Merchants don’t necessarily need a detailed technological understanding of every process that goes into SCA. However, it can be helpful to have a grasp of key concepts and pieces of terminology. These include:

Two-factor authentication (2FA): This is the central requirement of SCA. There are three essential types (or ‘factors’) of authentication, as laid out by PSD2. The knowledge factor (passwords, PINs, personal facts such as the name of first pet), the possession factor (mobile devices, smart phones, tokens) and what’s called the inherence factor (data based on who you are, such as your fingerprint, facial features, iris or voice.) 2FA is the requirement that two of these three factors are used for authentication.

Multi-factor authentication (MFA): Essentially, this means the same thing: more than one authentication factor should be used. Technically, it’s a broader category, as it encompasses two or more authentication factors.

Biometric authentication: The use of unique biological traits to confirm a person’s identity. The “inherence” factor relies on biometric data in order to authenticate transactions.

Digital payment apps like Apple Pay often use biometric methods such as a fingerprint scan to quickly and seamlessly authenticate payments. As these payments are completed on the customer’s digital device, this fulfils the two-factor authentication requirement, as possession of the phone or device itself counts as one factor.

The role of payment processors

Payment processors play a crucial role in enabling Strong Customer Authentication (SCA), commonly by using protocols like 3D Secure (3DS). This involves integrating with card networks and issuers to enable the secure authentication process.

When a customer initiates an online transaction, the payment processor, through 3DS, may redirect the user to an authentication page hosted by the card issuer. This page prompts the user to authenticate their identity.

Payment processors can incorporate dynamic risk assessment mechanisms to ensure that additional authentication is not requested when it is not necessary. Low-risk transactions may be exempt from certain authentication steps.

3D Secure authentication with Airwallex

Airwallex offers payment processing with 3D Secure protocols for card payments. Our 3DS engine automatically picks the best strategy based on transaction risk, applicable regulatory exemptions, and policies. This process enables merchants to maximise global payment acceptance rates whilst staying compliant with PSD2 regulations in applicable jurisdictions. 

The future of Strong Customer Authentication

PSD3 and PSR

A third version of the European Payment Services Directive (PSD3) is currently in the works. A draft proposal was published in June 2023, alongside plans for a new Payments Services Regulation (PSR). Together, these requirements aim to enhance innovation in payments technology while improving customer rights and trust in financial data sharing.

These pieces of legislation are expected to take effect in around 2026 or 2027. When this happens, the SCA standards that businesses must implement when accepting payments are likely to be upgraded. The proposal also suggests that SCA will be changed to make it more accessible to disabled persons and others who may have difficulty using the current authentication methods.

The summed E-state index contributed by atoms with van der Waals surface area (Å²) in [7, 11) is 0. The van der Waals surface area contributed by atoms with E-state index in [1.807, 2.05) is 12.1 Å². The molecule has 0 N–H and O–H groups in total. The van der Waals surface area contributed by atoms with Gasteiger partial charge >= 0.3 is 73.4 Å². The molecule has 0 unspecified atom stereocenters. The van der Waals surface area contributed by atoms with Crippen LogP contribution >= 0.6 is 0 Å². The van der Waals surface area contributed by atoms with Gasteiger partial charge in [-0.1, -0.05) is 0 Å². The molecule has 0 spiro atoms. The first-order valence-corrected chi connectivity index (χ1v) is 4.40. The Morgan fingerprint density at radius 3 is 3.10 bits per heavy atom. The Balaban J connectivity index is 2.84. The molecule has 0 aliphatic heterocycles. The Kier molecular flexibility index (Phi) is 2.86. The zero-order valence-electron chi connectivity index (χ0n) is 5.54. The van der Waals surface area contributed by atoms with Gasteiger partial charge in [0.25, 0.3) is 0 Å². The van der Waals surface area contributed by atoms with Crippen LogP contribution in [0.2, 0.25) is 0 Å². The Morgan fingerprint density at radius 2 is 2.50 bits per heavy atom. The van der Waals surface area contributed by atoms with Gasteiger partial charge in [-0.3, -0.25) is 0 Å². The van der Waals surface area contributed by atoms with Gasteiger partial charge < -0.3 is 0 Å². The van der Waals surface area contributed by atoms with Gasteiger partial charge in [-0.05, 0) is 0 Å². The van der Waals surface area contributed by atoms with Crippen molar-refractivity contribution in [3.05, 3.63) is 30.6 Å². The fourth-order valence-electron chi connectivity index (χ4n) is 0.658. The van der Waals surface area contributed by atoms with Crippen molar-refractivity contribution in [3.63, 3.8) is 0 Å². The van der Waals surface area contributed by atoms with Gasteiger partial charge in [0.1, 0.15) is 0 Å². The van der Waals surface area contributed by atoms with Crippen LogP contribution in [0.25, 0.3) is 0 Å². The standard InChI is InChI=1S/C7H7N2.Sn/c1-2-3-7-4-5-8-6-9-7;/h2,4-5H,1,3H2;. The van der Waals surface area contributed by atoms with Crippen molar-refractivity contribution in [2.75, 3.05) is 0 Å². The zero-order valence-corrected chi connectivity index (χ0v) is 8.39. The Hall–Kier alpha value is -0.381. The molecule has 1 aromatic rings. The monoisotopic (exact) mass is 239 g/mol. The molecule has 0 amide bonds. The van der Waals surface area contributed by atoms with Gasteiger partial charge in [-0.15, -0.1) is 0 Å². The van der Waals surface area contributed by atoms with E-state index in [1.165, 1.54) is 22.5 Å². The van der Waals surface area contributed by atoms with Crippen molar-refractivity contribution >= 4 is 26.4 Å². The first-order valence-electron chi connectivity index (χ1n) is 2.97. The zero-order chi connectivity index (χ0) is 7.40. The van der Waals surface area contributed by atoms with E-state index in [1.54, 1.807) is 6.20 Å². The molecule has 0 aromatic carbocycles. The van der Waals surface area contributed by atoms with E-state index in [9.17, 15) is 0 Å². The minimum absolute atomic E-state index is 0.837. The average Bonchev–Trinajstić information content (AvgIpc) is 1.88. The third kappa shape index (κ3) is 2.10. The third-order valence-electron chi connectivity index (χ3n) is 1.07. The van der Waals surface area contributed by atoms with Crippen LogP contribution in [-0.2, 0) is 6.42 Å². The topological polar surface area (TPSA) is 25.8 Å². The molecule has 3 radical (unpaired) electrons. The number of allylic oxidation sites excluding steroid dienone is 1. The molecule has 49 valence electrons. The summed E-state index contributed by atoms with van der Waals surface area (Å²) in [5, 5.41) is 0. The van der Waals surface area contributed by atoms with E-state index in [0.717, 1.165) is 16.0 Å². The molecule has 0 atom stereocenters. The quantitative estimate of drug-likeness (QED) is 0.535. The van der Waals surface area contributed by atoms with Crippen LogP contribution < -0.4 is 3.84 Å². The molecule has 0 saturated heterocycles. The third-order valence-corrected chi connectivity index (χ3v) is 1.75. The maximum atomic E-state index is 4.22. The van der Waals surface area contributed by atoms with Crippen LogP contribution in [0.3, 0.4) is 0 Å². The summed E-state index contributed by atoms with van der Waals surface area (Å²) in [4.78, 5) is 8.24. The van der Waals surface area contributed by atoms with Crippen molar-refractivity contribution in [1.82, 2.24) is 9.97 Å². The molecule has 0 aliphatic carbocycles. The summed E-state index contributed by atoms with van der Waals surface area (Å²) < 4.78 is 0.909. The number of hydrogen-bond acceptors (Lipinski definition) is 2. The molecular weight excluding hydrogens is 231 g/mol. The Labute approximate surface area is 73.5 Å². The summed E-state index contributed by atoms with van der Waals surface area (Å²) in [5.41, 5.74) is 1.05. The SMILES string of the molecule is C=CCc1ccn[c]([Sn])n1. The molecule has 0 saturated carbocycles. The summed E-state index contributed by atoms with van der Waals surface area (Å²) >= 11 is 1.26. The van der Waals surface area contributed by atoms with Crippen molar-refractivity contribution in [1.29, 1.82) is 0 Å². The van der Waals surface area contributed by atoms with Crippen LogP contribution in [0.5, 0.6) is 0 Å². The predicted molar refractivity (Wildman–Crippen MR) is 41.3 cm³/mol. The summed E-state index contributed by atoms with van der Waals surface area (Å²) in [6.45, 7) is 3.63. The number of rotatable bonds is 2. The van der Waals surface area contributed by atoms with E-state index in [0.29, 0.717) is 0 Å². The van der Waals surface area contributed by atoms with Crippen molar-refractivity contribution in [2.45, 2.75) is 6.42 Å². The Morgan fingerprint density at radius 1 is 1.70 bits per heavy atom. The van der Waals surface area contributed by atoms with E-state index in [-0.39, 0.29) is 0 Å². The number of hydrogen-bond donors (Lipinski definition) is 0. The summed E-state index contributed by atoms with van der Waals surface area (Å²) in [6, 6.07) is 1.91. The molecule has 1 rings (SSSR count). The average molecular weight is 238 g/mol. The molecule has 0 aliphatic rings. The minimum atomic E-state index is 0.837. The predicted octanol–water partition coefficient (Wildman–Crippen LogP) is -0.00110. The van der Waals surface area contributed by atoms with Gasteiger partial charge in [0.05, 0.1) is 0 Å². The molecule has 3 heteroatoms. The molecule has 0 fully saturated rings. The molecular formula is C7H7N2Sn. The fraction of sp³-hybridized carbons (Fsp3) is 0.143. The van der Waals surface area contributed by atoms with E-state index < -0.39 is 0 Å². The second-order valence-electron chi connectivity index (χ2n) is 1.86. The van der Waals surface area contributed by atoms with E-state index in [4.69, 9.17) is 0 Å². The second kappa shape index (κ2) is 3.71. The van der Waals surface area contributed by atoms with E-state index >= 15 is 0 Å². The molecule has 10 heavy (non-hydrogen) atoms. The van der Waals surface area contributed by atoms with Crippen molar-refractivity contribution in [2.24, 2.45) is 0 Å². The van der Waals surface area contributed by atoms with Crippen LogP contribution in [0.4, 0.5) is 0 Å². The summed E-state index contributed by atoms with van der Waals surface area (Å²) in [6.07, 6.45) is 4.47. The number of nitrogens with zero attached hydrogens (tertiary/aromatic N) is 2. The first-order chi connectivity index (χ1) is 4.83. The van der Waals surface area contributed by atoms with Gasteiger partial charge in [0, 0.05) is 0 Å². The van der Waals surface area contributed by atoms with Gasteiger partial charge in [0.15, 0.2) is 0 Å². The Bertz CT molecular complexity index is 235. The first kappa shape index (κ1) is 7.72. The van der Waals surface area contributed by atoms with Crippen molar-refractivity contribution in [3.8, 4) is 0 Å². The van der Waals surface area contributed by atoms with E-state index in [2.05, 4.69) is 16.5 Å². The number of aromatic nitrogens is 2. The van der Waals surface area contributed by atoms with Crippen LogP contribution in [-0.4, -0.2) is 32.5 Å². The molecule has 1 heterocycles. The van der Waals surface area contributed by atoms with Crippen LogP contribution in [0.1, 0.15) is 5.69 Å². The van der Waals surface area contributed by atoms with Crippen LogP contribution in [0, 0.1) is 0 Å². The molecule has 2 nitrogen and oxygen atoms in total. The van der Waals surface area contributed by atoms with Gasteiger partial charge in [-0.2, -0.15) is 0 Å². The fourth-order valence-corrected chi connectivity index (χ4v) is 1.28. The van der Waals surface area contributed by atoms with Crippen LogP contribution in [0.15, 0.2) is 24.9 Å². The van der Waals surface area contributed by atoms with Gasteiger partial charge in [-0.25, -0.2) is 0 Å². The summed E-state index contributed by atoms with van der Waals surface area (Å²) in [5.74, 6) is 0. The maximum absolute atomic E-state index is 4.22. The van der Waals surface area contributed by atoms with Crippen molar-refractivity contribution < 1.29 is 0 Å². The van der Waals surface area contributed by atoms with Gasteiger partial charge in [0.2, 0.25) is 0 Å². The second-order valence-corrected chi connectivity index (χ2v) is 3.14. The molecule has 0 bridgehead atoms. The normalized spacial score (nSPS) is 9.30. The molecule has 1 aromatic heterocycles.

Other likely changes to legislation include:

  • Extending refund rights to people who made authenticated payments because they fell victim to fraud. For example, those who were tricked into sending money to someone pretending to be a bank, company, fine or online romantic partner.

  • Making it mandatory to check that recipient’s IBANs align with their account names for all credit transfers.

  • Enabling access to financial data, with customers’ consent, for non-bank payment service providers, so they can offer innovative financial products.

Evolution of authentication technologies

The last decade has seen rapid change in the development of authentication technologies. It was 2013 when Apple introduced Touch ID with the iPhone 5s, making fingerprint recognition mainstream on smartphones. In 2017, the iPhone X featured Face ID for the first time.

Since then, in-display fingerprint sensors have been developed, so a fingerprint can be scanned by touching a screen rather than a specific sensor. Laptops and tablets have also begun to incorporate biometric scanning technology.

This evolution is continuing at high speed:

  • There has been progress in 3D facial recognition, which enhances security by creating detailed depth maps of the user's face. As technology advances, biometrics are likely to play an even more integral role in securing digital identities across devices and applications.

  • Ongoing research is happening in the arena of behavioural biometrics, such as gait recognition and typing pattern analysis. These methods can provide continuous authentication based on user behaviour.

  • Contextual authentication is another buzzword. This concept involves verifying a person’s identity based on contextual factors, such as device recognition, location, and user behaviour. It is gaining importance as a method of enhancing security while minimising friction.

Integration with emerging technologies

Blockchain technology may play a role in the future in enhancing the security and transparency of financial transactions. It could be integrated into authentication processes for decentralised and tamper-resistant verification.

Advanced AI algorithms and machine learning models are also increasingly being employed to analyse user behaviour, detect anomalies, and improve the accuracy of risk assessments. This can potentially contribute to more adaptive and intelligent authentication systems.

Take control of your risk strategy with Airwallex

Airwallex is a global payments and financial platform that helps businesses maximise acceptance rates whilst staying compliant with regulations, no matter where in the world they operate. Businesses of all shapes and sizes use Airwallex to reach new international customers and eliminate unnecessary currency conversion fees. Payments can be accepted in 180+ countries via 160+ local payment methods. Click here to find out more about Airwallex Payments.

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Tilly Michell
Content Marketing Manager

Tilly manages the content strategy for Airwallex. She specialises in content that supports businesses in their growth trajectory.